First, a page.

Parmatma Prasad Tripathi, Vijay Kumawat, Gopal Kumar Patidar
DOI:10.4103/GJTM.GJTM_106_20  
Background and Objectives: Coronavirus disease-19 (COVID-19) pandemic has affected people all over the world and poses challenges to health-care services. Lockdown was first response strategy implemented by governments including India to prevent spread of coronavirus 2. The lockdown and anxiety among public had severely affected transfusion services. This paper analyses the impact of COVID-19 pandemic and lockdown on blood transfusion services. Methods: A retrospective analysis of the transfusion services for 5 months was carried out. The data regarding blood collections, blood donation camps, blood issued, and therapeutic plasma exchange (TPE) performed were collected and analyzed during 3 phases of the study period, i.e., phase 1 (pre-lockdown, 84 days), phase 2 (complete lockdown, 40 days), and phase 3 (partial lockdown, 28 days), and compared. Results: A significant drop (P = 0.010) was observed in blood donation from phase 1 to phase 2 but slight nonsignificant improvement was found from phase 2 to phase 3. The issue of blood was significantly reduced from phase 1 to phase 2 (P < 0.0001) and improved from phase 2 to phase 3 (P < 0.0049). There was a significant reduction (P < 0.00001 and 0.002) in patients referred for TPE during two phases of LD. Conclusion: There is significant decrease in blood supply and utilization due to pandemic and lockdown. An emergency blood management plan is required which can include donor education focusing to alleviate donor hesitation, relaxation to donor selection criteria, blood drive planning with inventory management and ensuring staff and product safety.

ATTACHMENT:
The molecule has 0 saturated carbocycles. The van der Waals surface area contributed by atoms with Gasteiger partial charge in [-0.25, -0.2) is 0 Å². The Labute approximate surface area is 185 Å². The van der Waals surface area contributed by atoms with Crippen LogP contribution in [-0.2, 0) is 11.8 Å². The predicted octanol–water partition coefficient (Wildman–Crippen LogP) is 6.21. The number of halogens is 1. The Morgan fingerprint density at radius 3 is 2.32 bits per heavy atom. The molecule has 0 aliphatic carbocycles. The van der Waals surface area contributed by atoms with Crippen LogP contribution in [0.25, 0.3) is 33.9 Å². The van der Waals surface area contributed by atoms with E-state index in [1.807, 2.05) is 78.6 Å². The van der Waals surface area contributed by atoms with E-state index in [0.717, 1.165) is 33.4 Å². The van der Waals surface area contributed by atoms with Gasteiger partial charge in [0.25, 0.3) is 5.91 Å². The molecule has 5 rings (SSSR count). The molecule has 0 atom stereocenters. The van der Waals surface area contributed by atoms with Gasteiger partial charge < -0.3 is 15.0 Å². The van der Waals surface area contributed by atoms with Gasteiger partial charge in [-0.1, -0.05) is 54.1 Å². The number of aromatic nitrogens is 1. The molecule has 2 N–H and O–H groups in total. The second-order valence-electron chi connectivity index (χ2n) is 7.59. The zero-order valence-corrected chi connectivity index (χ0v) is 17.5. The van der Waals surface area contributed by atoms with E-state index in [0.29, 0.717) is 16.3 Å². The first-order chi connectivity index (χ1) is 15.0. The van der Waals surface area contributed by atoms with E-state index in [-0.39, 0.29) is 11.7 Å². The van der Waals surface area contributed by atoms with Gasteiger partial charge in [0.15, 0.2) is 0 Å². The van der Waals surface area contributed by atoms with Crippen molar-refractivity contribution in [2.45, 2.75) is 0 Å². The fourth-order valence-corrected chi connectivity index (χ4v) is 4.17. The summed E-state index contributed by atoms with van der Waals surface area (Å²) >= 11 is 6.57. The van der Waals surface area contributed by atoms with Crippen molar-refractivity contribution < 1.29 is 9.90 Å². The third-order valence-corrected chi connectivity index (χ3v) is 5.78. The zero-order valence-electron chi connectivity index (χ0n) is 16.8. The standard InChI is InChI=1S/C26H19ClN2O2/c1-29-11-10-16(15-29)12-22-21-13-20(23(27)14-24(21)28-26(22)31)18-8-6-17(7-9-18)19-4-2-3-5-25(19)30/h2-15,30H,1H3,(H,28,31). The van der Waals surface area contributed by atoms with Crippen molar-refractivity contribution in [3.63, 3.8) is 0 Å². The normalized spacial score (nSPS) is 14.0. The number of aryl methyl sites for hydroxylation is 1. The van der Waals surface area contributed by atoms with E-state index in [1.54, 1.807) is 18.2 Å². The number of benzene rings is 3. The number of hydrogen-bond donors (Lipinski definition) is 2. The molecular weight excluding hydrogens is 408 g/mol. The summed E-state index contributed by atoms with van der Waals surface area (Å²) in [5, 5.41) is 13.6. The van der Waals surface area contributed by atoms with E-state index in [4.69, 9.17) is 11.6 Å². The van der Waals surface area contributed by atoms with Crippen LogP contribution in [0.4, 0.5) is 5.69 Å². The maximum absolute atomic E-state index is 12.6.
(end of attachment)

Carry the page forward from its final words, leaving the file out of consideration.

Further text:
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Harvesting COVID convalescent plasma using latest-generation apheresis systems: Analyzing factors associated with donor, machine, and manufactured product p. 54